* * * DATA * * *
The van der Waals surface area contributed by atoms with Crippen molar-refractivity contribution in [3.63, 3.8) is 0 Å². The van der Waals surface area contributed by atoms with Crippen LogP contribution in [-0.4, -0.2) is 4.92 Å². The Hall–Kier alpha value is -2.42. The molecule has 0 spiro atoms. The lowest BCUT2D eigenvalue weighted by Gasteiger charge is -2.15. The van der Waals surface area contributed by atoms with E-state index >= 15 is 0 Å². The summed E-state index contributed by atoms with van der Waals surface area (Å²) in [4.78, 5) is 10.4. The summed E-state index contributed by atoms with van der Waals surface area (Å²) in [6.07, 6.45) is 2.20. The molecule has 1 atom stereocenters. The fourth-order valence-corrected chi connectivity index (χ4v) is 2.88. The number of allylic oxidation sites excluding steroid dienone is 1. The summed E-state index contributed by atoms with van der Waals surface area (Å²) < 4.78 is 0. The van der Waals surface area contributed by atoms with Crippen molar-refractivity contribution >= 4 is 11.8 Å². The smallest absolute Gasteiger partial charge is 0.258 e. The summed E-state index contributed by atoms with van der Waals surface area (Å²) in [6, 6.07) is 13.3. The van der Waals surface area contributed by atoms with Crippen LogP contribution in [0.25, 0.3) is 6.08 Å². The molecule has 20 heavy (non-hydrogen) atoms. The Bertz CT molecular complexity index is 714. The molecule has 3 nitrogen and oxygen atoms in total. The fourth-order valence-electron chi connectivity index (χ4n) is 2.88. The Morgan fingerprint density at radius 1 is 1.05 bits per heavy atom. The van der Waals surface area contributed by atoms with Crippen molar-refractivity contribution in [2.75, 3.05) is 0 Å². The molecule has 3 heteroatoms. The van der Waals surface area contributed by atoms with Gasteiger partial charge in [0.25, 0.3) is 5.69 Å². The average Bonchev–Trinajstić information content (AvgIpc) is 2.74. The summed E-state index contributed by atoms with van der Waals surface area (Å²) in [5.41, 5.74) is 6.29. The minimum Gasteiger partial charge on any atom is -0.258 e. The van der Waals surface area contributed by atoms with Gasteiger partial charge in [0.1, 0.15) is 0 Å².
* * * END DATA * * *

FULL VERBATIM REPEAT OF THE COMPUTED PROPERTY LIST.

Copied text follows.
The van der Waals surface area contributed by atoms with Crippen molar-refractivity contribution in [3.63, 3.8) is 0 Å². The van der Waals surface area contributed by atoms with Crippen LogP contribution in [-0.4, -0.2) is 4.92 Å². The Hall–Kier alpha value is -2.42. The molecule has 0 spiro atoms. The lowest BCUT2D eigenvalue weighted by Gasteiger charge is -2.15. The van der Waals surface area contributed by atoms with E-state index >= 15 is 0 Å². The summed E-state index contributed by atoms with van der Waals surface area (Å²) in [4.78, 5) is 10.4. The summed E-state index contributed by atoms with van der Waals surface area (Å²) in [6.07, 6.45) is 2.20. The molecule has 1 atom stereocenters. The fourth-order valence-corrected chi connectivity index (χ4v) is 2.88. The number of allylic oxidation sites excluding steroid dienone is 1. The summed E-state index contributed by atoms with van der Waals surface area (Å²) < 4.78 is 0. The van der Waals surface area contributed by atoms with Crippen molar-refractivity contribution >= 4 is 11.8 Å². The smallest absolute Gasteiger partial charge is 0.258 e. The summed E-state index contributed by atoms with van der Waals surface area (Å²) in [6, 6.07) is 13.3. The van der Waals surface area contributed by atoms with Crippen LogP contribution in [0.25, 0.3) is 6.08 Å². The molecule has 20 heavy (non-hydrogen) atoms. The Bertz CT molecular complexity index is 714. The molecule has 3 nitrogen and oxygen atoms in total. The fourth-order valence-electron chi connectivity index (χ4n) is 2.88. The Morgan fingerprint density at radius 1 is 1.05 bits per heavy atom. The van der Waals surface area contributed by atoms with Crippen molar-refractivity contribution in [2.75, 3.05) is 0 Å². The molecule has 3 heteroatoms. The van der Waals surface area contributed by atoms with Gasteiger partial charge in [0.25, 0.3) is 5.69 Å². The average Bonchev–Trinajstić information content (AvgIpc) is 2.74. The summed E-state index contributed by atoms with van der Waals surface area (Å²) in [5.41, 5.74) is 6.29. The minimum Gasteiger partial charge on any atom is -0.258 e. The van der Waals surface area contributed by atoms with Gasteiger partial charge in [0.1, 0.15) is 0 Å².